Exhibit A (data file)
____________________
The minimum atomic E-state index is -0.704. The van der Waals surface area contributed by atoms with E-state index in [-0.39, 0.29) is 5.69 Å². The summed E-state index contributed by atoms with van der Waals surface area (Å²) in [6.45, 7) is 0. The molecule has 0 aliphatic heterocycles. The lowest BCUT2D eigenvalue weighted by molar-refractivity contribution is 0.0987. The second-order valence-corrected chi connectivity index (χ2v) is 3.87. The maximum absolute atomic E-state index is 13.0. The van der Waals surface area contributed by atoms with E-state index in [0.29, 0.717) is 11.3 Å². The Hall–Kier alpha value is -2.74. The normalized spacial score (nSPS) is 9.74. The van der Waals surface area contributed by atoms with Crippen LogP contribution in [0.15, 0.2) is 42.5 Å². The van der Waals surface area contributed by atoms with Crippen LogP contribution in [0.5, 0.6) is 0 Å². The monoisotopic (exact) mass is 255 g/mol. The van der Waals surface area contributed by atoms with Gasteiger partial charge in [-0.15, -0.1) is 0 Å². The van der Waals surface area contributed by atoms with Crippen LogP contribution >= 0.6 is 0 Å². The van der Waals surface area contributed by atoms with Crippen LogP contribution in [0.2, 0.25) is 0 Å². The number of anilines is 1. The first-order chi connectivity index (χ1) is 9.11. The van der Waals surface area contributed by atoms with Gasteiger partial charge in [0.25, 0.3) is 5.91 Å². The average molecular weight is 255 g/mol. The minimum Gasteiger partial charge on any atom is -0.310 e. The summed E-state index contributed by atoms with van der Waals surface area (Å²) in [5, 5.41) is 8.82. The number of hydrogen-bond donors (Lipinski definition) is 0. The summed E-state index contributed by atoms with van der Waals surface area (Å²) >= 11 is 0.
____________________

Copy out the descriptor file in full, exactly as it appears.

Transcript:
The minimum atomic E-state index is -0.704. The van der Waals surface area contributed by atoms with E-state index in [-0.39, 0.29) is 5.69 Å². The summed E-state index contributed by atoms with van der Waals surface area (Å²) in [6.45, 7) is 0. The molecule has 0 aliphatic heterocycles. The lowest BCUT2D eigenvalue weighted by molar-refractivity contribution is 0.0987. The second-order valence-corrected chi connectivity index (χ2v) is 3.87. The maximum absolute atomic E-state index is 13.0. The van der Waals surface area contributed by atoms with E-state index in [0.29, 0.717) is 11.3 Å². The Hall–Kier alpha value is -2.74. The normalized spacial score (nSPS) is 9.74. The van der Waals surface area contributed by atoms with Crippen LogP contribution in [0.15, 0.2) is 42.5 Å². The van der Waals surface area contributed by atoms with Crippen LogP contribution in [0.5, 0.6) is 0 Å². The monoisotopic (exact) mass is 255 g/mol. The van der Waals surface area contributed by atoms with Gasteiger partial charge in [-0.15, -0.1) is 0 Å². The van der Waals surface area contributed by atoms with Crippen LogP contribution >= 0.6 is 0 Å². The van der Waals surface area contributed by atoms with Crippen LogP contribution in [0.2, 0.25) is 0 Å². The number of anilines is 1. The first-order chi connectivity index (χ1) is 9.11. The van der Waals surface area contributed by atoms with Gasteiger partial charge in [0.25, 0.3) is 5.91 Å². The average molecular weight is 255 g/mol. The minimum Gasteiger partial charge on any atom is -0.310 e. The summed E-state index contributed by atoms with van der Waals surface area (Å²) in [5, 5.41) is 8.82. The number of hydrogen-bond donors (Lipinski definition) is 0. The summed E-state index contributed by atoms with van der Waals surface area (Å²) >= 11 is 0.